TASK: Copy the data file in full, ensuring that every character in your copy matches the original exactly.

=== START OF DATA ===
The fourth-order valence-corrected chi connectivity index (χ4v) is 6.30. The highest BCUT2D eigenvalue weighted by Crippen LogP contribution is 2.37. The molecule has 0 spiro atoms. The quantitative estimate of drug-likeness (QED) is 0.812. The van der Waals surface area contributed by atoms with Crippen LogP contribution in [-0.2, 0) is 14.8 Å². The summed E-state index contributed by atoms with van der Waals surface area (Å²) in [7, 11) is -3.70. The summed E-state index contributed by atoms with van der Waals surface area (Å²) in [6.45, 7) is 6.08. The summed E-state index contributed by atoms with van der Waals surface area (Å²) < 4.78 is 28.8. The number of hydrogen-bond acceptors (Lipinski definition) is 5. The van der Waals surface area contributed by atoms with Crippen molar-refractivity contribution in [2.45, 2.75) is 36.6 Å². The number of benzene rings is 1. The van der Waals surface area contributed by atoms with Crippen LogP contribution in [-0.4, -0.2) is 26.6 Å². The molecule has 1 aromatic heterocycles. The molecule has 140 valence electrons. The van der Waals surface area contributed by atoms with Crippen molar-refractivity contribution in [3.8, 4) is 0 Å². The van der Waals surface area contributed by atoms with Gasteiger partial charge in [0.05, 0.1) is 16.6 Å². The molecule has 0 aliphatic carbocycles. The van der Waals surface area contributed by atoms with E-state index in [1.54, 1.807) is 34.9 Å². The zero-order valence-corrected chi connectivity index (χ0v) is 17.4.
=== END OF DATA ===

The fourth-order valence-corrected chi connectivity index (χ4v) is 6.30. The highest BCUT2D eigenvalue weighted by Crippen LogP contribution is 2.37. The molecule has 0 spiro atoms. The quantitative estimate of drug-likeness (QED) is 0.812. The van der Waals surface area contributed by atoms with Crippen LogP contribution in [-0.2, 0) is 14.8 Å². The summed E-state index contributed by atoms with van der Waals surface area (Å²) in [7, 11) is -3.70. The summed E-state index contributed by atoms with van der Waals surface area (Å²) in [6.45, 7) is 6.08. The summed E-state index contributed by atoms with van der Waals surface area (Å²) < 4.78 is 28.8. The number of hydrogen-bond acceptors (Lipinski definition) is 5. The van der Waals surface area contributed by atoms with Crippen molar-refractivity contribution in [2.45, 2.75) is 36.6 Å². The number of benzene rings is 1. The van der Waals surface area contributed by atoms with Crippen LogP contribution in [-0.4, -0.2) is 26.6 Å². The molecule has 1 aromatic heterocycles. The molecule has 140 valence electrons. The van der Waals surface area contributed by atoms with Crippen molar-refractivity contribution in [3.8, 4) is 0 Å². The van der Waals surface area contributed by atoms with Gasteiger partial charge in [0.05, 0.1) is 16.6 Å². The molecule has 0 aliphatic carbocycles. The van der Waals surface area contributed by atoms with E-state index in [1.54, 1.807) is 34.9 Å². The zero-order valence-corrected chi connectivity index (χ0v) is 17.4.